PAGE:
The email came with this introduction by Dan Schwerin, Clinton's director of speechwriting:
Team, attached please find a draft of HRC's Cuba speech for Friday in Miami. We make the case for lifting the embargo and pursuing a strategy of engagement, and then stepping back to offer a vision for U.S. leadership in the Americas and a broader contrast on foreign policy with the Republicans. In this draft we don't hit Rubio or Jeb by name, so that's one question to consider. HRC is excited about this one and thinks we're in a pretty good place, so that's encouraging. Would be great to hear any comments or concerns on Thursday morning. Also, most of you have met our new speechwriter Megan Rooney, who wrote for HRC for four years before going to work for President Obama. I am super excited to have her on board and I'm sure you'll soon love her as much as I do. Later this evening she'll be sending around an Urban League draft. Thanks as always DanHILLARY RODHAM CLINTON
REMARKS ON CUBA
FLORIDA INTERNATIONAL UNIVERSITY
FRIDAY, JULY 31, 2015
Thank you. I’m delighted to be here at Florida International University. You can feel the energy here. A place where people of all backgrounds and walks of life work hard, do their part, and get ahead. That’s the promise of America that has drawn generations of immigrants to our shores, and it’s a reality right here at FIU.
Today, I want to talk with you about a subject that has stirred passionate debate in this city and beyond for decades, but is now entering a crucial new phase. America’s approach to Cuba is at a crossroads, and the upcoming presidential election will determine whether we chart a new path forward or turn back to the old ways of the past. We must decide between engagement and embargo. Between embracing fresh thinking and returning to Cold War deadlock. And the choices we make will have lasting consequences not just for 11 million Cubans, but also for American leadership across our Hemisphere and around the world.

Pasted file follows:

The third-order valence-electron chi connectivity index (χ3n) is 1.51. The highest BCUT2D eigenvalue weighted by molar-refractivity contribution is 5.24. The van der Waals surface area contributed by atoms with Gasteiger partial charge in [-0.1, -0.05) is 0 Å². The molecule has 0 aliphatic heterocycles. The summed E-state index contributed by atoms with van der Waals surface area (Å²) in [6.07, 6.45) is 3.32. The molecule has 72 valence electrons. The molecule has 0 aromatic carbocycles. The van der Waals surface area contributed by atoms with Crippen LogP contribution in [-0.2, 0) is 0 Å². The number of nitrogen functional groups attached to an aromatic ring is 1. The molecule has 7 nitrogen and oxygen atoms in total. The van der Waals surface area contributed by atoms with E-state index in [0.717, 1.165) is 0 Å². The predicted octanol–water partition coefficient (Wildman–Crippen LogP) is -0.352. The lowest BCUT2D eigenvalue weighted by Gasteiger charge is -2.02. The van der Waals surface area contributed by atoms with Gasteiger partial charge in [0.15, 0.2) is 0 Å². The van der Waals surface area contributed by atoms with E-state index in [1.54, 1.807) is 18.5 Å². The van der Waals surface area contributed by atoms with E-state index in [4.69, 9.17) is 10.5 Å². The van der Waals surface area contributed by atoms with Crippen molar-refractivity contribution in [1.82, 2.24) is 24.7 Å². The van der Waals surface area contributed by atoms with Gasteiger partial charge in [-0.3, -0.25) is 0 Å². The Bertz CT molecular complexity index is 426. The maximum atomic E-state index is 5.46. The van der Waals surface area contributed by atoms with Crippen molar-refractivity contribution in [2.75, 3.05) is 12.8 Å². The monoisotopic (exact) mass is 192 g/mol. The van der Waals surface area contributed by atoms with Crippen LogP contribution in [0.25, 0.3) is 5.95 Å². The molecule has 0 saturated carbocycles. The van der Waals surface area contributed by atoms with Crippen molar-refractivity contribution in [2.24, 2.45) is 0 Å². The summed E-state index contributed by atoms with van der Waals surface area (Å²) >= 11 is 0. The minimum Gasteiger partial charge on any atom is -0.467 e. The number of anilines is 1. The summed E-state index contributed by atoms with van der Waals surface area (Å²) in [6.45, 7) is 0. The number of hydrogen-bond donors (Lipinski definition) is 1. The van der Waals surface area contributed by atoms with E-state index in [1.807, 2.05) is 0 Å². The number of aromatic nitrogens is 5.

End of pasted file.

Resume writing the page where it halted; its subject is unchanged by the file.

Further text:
I know that for many in this room and throughout the Cuban-American community, this debate is no intellectual exercise -- it’s deeply personal. For those who were sent as children to live with strangers during the Peter Pan airlift… for families who arrived here during the Mariel boatlift with only the clothes on their backs… for son and daughters who could not bury their parents back home… for all who have suffered and waited and longed for change to come to the land, “where the palm grows,” as Jose Marti put it. And, yes, for a rising generation less burdened by the legacy of history and eager to shape a new and better future.